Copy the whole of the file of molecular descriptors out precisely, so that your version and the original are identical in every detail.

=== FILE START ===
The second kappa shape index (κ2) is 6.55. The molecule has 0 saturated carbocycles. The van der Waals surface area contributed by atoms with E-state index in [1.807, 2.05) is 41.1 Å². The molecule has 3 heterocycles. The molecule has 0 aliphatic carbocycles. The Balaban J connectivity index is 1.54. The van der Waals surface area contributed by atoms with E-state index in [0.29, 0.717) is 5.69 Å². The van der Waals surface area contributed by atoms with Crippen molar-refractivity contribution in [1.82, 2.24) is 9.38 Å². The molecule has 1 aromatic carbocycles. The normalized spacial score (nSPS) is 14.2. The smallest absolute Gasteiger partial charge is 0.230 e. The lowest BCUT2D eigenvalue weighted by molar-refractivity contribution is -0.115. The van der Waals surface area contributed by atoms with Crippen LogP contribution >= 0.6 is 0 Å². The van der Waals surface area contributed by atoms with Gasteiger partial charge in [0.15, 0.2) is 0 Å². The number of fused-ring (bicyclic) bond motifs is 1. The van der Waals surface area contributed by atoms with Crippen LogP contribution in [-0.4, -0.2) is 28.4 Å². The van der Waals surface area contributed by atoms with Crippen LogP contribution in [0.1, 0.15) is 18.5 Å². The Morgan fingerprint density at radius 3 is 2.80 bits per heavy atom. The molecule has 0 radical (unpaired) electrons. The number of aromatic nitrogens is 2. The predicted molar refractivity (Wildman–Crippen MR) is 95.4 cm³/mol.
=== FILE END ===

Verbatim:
The second kappa shape index (κ2) is 6.55. The molecule has 0 saturated carbocycles. The van der Waals surface area contributed by atoms with E-state index in [1.807, 2.05) is 41.1 Å². The molecule has 3 heterocycles. The molecule has 0 aliphatic carbocycles. The Balaban J connectivity index is 1.54. The van der Waals surface area contributed by atoms with E-state index in [0.29, 0.717) is 5.69 Å². The van der Waals surface area contributed by atoms with Crippen molar-refractivity contribution in [1.82, 2.24) is 9.38 Å². The molecule has 1 aromatic carbocycles. The normalized spacial score (nSPS) is 14.2. The smallest absolute Gasteiger partial charge is 0.230 e. The lowest BCUT2D eigenvalue weighted by molar-refractivity contribution is -0.115. The van der Waals surface area contributed by atoms with Crippen LogP contribution >= 0.6 is 0 Å². The van der Waals surface area contributed by atoms with Gasteiger partial charge in [0.15, 0.2) is 0 Å². The number of fused-ring (bicyclic) bond motifs is 1. The van der Waals surface area contributed by atoms with Crippen LogP contribution in [-0.4, -0.2) is 28.4 Å². The van der Waals surface area contributed by atoms with Crippen LogP contribution in [0.1, 0.15) is 18.5 Å². The Morgan fingerprint density at radius 3 is 2.80 bits per heavy atom. The molecule has 0 radical (unpaired) electrons. The number of aromatic nitrogens is 2. The predicted molar refractivity (Wildman–Crippen MR) is 95.4 cm³/mol.